She could also speak English. Called Ben “Stupe.” Had a lisp so she couldn’t say s’s. “Sthtupe.” Speaking for her was a huge part of my life. She inspired me to get weird. Ben would look into her face as she talked, and I’d often laugh at what she said.
In the x-ray the doctor showed me her heart. It was enormous. As big as a horse’s, I remember thinking. Last night I begged her for kisses, something she hadn’t given me since before her surgery. I put my mouth on hers and kissed, and her warm loving tongue came out like it always had, granting me two kisses. Another came just before she passed. Thank God, I kept saying. Oh, thank God.
She kept wanting to go upstairs, to the bed in her favorite room, the room with a window that looks out on the street. All her life she has found the place with the window. Loved to bark at any passing dog. Lately she’d bark at any passing human, too, her eyes too cloudy to tell the difference.
Yesterday morning she stood on her three legs at the foot of the stairs, looking up, every now and then letting out a whimper. Ben carried her up there and she laid on the bed for a few hours until she woke up screaming.
Her surgeon kept telling us she’d stop screaming in 7-10 days. Then it became a week or two. We couldn’t come near her, couldn’t comfort her in the way we wanted, for fear she’d move wrong and start screaming again. She wouldn’t come to me, these past few days, no matter how much I called. I once offered her roast beef to come to me, and she lurched forward, and began screaming. I became afraid to be left alone with her, a fact that shames me to the point of wailing. Lulu was the constant, the brown head in the window, and I couldn’t even be there for her when it really mattered.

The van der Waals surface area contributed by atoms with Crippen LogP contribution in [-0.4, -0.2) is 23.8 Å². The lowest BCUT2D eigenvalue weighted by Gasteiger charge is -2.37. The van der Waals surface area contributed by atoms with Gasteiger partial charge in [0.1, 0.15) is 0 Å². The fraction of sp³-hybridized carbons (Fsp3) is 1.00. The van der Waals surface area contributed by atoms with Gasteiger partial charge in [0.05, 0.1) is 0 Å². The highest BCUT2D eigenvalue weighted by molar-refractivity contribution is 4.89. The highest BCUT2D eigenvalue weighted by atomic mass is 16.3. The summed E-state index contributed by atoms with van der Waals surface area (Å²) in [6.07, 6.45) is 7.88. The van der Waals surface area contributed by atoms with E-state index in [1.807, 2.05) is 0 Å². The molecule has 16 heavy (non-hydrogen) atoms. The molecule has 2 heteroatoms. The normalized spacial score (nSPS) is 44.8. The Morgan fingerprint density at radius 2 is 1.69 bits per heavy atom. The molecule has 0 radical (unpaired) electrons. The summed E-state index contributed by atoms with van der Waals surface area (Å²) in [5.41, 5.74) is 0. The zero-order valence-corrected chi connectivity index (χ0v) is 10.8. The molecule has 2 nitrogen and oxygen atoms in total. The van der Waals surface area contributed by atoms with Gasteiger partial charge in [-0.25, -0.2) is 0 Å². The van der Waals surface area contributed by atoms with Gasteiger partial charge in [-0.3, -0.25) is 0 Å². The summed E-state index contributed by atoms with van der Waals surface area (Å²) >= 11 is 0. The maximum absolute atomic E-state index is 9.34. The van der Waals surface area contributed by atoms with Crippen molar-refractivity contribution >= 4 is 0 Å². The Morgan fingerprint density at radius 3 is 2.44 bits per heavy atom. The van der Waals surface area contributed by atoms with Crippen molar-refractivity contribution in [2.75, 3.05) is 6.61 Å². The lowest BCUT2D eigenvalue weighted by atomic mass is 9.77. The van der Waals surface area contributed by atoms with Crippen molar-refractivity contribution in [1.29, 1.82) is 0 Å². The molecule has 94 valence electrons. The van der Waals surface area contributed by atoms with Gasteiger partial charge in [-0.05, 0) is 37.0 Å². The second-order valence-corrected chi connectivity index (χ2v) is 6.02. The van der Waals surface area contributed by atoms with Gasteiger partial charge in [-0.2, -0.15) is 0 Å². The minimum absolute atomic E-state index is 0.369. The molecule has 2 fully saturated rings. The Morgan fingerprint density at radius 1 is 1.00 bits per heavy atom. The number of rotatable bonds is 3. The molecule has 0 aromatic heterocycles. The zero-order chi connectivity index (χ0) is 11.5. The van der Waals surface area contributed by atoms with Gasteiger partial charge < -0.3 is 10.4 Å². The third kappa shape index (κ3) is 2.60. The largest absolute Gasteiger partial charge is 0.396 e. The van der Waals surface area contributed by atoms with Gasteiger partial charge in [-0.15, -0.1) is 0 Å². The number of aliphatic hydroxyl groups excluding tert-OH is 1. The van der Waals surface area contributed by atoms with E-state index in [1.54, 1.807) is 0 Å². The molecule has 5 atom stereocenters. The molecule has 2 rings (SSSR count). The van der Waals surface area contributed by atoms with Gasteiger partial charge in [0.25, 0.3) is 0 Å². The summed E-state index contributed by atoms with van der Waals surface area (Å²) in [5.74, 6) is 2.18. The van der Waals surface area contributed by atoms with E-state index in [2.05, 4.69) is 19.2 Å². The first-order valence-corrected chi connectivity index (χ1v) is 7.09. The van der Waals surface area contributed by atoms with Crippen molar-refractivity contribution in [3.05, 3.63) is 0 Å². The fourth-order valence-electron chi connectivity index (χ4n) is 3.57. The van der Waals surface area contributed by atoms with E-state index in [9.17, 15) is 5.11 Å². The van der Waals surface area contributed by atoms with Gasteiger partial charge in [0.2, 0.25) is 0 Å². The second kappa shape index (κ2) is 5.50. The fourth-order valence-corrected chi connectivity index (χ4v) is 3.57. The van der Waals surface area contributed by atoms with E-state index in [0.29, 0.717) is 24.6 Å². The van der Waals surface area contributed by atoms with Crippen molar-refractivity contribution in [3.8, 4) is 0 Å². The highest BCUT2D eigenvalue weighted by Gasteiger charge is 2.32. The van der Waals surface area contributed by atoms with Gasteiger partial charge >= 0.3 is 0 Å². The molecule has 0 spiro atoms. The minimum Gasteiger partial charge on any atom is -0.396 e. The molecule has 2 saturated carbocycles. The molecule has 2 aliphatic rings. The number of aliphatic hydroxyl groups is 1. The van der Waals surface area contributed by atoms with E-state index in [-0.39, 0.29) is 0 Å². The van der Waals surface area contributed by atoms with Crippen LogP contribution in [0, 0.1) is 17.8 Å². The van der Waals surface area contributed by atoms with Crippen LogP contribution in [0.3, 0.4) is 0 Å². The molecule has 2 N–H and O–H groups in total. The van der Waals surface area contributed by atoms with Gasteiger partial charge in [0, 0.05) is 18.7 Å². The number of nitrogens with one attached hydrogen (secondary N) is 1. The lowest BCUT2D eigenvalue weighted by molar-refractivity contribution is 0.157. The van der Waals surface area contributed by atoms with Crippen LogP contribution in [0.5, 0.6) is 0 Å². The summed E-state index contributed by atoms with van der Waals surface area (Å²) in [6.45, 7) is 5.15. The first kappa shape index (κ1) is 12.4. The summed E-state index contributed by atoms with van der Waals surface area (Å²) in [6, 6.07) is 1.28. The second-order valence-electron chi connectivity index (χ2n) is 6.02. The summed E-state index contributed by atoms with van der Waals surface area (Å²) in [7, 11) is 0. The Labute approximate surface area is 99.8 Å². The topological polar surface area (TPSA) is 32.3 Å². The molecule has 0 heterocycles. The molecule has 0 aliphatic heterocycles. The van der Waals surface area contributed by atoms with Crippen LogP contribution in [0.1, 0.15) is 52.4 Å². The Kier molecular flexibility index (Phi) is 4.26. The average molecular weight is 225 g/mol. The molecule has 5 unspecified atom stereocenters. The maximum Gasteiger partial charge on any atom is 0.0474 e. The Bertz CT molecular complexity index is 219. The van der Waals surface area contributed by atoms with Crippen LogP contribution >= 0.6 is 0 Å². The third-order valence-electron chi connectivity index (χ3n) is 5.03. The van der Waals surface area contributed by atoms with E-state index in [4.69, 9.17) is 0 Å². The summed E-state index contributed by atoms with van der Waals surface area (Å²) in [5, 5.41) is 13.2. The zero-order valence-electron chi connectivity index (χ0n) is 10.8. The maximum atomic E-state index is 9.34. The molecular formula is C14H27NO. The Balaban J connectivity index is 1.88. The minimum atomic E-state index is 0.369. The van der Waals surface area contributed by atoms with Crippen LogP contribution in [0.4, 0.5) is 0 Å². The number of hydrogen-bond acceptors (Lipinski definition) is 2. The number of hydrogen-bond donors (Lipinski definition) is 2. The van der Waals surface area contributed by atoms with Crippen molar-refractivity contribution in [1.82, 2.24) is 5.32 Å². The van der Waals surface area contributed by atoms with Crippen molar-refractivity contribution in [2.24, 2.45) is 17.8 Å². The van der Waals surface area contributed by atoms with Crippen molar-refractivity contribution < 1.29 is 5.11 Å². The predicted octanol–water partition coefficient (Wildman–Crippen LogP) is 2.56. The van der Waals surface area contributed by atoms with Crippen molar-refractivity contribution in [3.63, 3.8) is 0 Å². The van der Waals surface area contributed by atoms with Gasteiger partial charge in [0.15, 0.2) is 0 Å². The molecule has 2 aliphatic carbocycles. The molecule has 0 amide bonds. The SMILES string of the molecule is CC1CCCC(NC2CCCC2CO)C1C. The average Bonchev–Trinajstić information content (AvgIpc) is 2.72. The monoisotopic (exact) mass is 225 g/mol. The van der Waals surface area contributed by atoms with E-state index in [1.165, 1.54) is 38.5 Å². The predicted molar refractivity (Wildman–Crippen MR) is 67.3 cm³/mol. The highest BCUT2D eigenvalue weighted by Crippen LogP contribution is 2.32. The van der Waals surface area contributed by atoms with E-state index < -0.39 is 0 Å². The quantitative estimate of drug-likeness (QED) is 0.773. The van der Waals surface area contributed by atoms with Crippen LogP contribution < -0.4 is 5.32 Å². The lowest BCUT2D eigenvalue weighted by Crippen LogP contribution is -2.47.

What I could do was give her peace. Even if, we kept saying to each other, even if she recovers from this surgery, there is still the cancer. There is still chemo on the horizon. And she is 11. She deserves peace. We made the decision yesterday afternoon, our mouths open because the cries had to get out somehow.
There is so much to remember, so much to miss. This small blog post is nothing, a fraction of what I want to say. Ten years, the best ten years of my life, all because of her. She made us a family. She is a part of me, as constant as my right arm. Now I know the pain she was feeling, having hers cut off. Now I know the urge to scream. I woke up at 2:22 this morning. A sign, I hoped. But I couldn’t make it into anything. I scrolled through photos of her on my phone, drinking in her beloved face, a face more familiar to me than my own. I just feel devastated. My Love. My Most Beautiful. I want to reach over in bed and feel her. I keep saying to Ben, We have to go get her. We have to go get her. I wail and wail. I wonder, did I give up on her too soon? Would she have miraculously recovered, lived a full life? My brain says No. My heart just screams.